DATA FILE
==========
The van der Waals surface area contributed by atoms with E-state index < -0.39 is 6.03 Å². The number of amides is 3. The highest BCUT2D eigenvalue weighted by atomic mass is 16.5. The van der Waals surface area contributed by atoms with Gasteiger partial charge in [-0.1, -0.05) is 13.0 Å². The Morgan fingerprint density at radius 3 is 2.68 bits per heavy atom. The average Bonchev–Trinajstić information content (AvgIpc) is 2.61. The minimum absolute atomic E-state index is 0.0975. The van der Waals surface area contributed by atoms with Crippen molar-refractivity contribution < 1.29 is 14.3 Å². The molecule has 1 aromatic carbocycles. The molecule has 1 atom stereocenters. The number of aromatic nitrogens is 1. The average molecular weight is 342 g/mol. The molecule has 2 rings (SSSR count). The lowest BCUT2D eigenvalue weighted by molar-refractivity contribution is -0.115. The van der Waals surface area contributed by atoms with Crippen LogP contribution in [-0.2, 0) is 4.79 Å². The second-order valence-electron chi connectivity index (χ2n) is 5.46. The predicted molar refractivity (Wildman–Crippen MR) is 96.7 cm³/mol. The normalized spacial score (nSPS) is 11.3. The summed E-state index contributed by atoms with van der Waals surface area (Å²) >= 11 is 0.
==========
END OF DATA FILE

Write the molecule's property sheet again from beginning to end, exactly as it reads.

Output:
The van der Waals surface area contributed by atoms with E-state index < -0.39 is 6.03 Å². The number of amides is 3. The highest BCUT2D eigenvalue weighted by atomic mass is 16.5. The van der Waals surface area contributed by atoms with Gasteiger partial charge in [-0.1, -0.05) is 13.0 Å². The Morgan fingerprint density at radius 3 is 2.68 bits per heavy atom. The average Bonchev–Trinajstić information content (AvgIpc) is 2.61. The minimum absolute atomic E-state index is 0.0975. The van der Waals surface area contributed by atoms with Crippen molar-refractivity contribution < 1.29 is 14.3 Å². The molecule has 1 aromatic carbocycles. The molecule has 1 atom stereocenters. The number of aromatic nitrogens is 1. The average molecular weight is 342 g/mol. The molecule has 2 rings (SSSR count). The lowest BCUT2D eigenvalue weighted by molar-refractivity contribution is -0.115. The van der Waals surface area contributed by atoms with Crippen LogP contribution in [-0.2, 0) is 4.79 Å². The second-order valence-electron chi connectivity index (χ2n) is 5.46. The predicted molar refractivity (Wildman–Crippen MR) is 96.7 cm³/mol. The normalized spacial score (nSPS) is 11.3. The summed E-state index contributed by atoms with van der Waals surface area (Å²) >= 11 is 0.